Wednesday, April 03, 2024

Walking with friends: King's Cross to Camden... and beyond

Canalside Green Steps
Canalside Green Steps.

Monday April 1, 2024.

As it was Easter Bank Holiday Monday, my friend Steve and I decided to take a trip to London, specifically to visit the regenerated King's Cross area and then to see where our feet led us.

Our journey began from from Watford Metropolitan station straight to King's Cross, taking less than an hour.

Exiting King's Cross station we headed into St Pancras International, so that I could point out the free jukebox and the model of 'HMS Alice Liddell' to Steve, who had never seen them before. This took us out onto Battle Bridge Place, where children and families were enjoying the IFO (Bird Cage), and we took a left up King's Boulevard towards Regent's Canal and Granary Square.

The first coffee van that we stopped at was having an issue with their machine, so we crossed to Granary Square, where we discovered 'Matchado'. This was a revelation as this little van, near Granary Square, is London's first Matcha specialist café, specialising in Japanese Matcha and hand-crafted special Matcha sweets. Steve opted for a latte, while I had a Sencha green tea. Both were excellent.

Matchado kiosk
London's first Matcha specialist café.

From here we began our wander by heading to Coal Drops Yards, then Stable Street, which was full of food, clothing and jewellery stalls, before turning west to see Gasholder Park. 

Gasholders Park
Gasholder Park.

Then we headed through Lewis Cubitt Square and Lewis Cubitt Park, before heading down York Way, so that I could see the old York Road underground station. This station opened in 1906 and was closed in 1932.

York Road disused underground station
York Road station (disused).

We then turned down Handyside Street and into the Granary Square building. The architecture of this building, including its interior, is something to behold. These Victorians warehouses and ancillary buildings were obviously built to last and I am glad that the regeneration of the area has saved as many of these buildings as possible.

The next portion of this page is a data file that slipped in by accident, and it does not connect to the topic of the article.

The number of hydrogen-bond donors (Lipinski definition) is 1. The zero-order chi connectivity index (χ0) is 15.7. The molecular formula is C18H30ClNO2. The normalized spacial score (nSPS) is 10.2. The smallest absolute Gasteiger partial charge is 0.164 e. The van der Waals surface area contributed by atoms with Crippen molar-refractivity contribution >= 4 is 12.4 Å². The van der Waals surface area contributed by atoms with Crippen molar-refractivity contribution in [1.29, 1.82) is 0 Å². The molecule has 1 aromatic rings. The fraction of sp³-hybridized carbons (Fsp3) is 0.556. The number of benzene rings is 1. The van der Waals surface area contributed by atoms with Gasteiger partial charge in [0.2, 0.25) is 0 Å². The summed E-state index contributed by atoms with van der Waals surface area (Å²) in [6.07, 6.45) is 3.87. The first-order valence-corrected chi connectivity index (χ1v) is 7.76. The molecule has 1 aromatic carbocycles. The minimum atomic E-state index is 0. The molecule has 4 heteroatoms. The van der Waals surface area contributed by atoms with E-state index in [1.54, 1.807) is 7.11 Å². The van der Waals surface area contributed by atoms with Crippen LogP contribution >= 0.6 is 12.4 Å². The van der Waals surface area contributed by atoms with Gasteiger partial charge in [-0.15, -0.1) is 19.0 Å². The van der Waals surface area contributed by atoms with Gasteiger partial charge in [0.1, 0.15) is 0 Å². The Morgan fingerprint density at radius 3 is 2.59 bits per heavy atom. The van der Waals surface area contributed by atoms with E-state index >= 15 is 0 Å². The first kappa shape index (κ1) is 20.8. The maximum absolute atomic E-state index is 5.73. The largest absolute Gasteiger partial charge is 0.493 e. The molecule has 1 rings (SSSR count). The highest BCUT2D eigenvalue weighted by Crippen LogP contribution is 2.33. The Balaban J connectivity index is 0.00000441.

Granary Square building interior
Inside the Granary Square building.

After this we found ourselves in a wonderful canopied area full of market stalls.

Canopy Market
Canopy Market, where there is something for everyone.

After a good peruse of the stalls, where artists, jewellers, seamstresses and more were displayed their wares, we decided it was time for a spot of lunch. And there was much to choose from. Rice dishes, oysters, burgers, Thai noodles, Indian dishes, pastries and so much more. In the end we decided to try 'The Frenchie', who was selling duck burgers.

The Frenchie Duck Burgers
We did duck ourselves.

Canopy Market Bar
Mead, wine, cocktails, beer and more.

Following these amazing burgers, we purchased beer from the Craft Beer stall and enjoyed the sunshine, as we explored this part of Granary Square.

Train Turntable
Granary Square turntable.

Word on the Water Book Barge
Word on the Water Book Barge.

Then we headed across Granary Square to the King's Cross Light Tunnel, which was something that I had been looking forward to seeing. It took a bit of patience as I waited for the 90 metre tunnel to be clear of people, but I finally got the shots that I wanted.

King's Cross Light Tunnel
The King's Cross Light Tunnel.

We then headed back to Regent's Canal and began a slow walk towards Camden... and beyond.

The walk to Camden was enjoyable as the sun was still shining, although dark clouds were scudding in from the east, threatening rain. As we reached Hampstead Road Locks the hail began to fall, so we dived inside Camden Lock Dingwalls pub, where we had a drink and rested until the hail and rain subsided. It didn't take long before the sun was back to full strength allowing us to continue our stroll. 

Camden High Street Bridge
Camden High Street Bridge above Regent's Canal.

Once we had passed through Camden, passing beneath Prince Albert Road, the canal took on a more tranquil feel, as houses and clutter were replaced with trees and a wider towpath. We spotted some monkeys, in what was the old aviary of London Zoo, all the while keeping a lookout for animals that we may be able to spot on the far side of the canal. None were visible.

Soon we left London Zoo behind and passing beneath Macclesfield Bridge, also known as the 'Blow Up' Bridge, the vista changed again. Now there were villas with manicured lawns and private gardens, with signs warning of guard dogs. 

Veneto Villa and Ionic Villa
The Veneto Villa and Ionic Villa, with a narrowboat passing by.

It remained this way until we reached Park Road, where we left the canal and headed towards Baker Street, stopping for a photo at the home of Danger Mouse.

Me at the home of Danger Mouse
At the home of Danger Mouse.

We then headed into the Metropolitan Bar for a final drink.

Steve with a pint of Brew Dog
Steve with a pint of Brew Dog.

As it was a Bank Holiday we had expected to see a lot more people out and about than we did. Because of this we were able to take a photo with the greatest detective who never lived, which was cool.

Sherlock Holmes statue
Me with Sherlock Holmes.

It was a great day out, where we discovered new things and saw lots of interesting places.

Distance travelled:
  • Car - 0.0 miles
  • Taxi - 0.0 miles
  • Train - 0.0 miles
  • Underground - 31 miles
  • Walking - 8.1 miles
Click below to see some more photos of the Granary Square area.

Click below to see more photos of Regent's Canal.


  1. Sounds a great walk. Really must visit Kings X Granary Square and thereabouts again. Good pics.

    1. Considering the regeneration of the entire area it still has that historic feel and has so many hidden gems and architectural wonders to discover.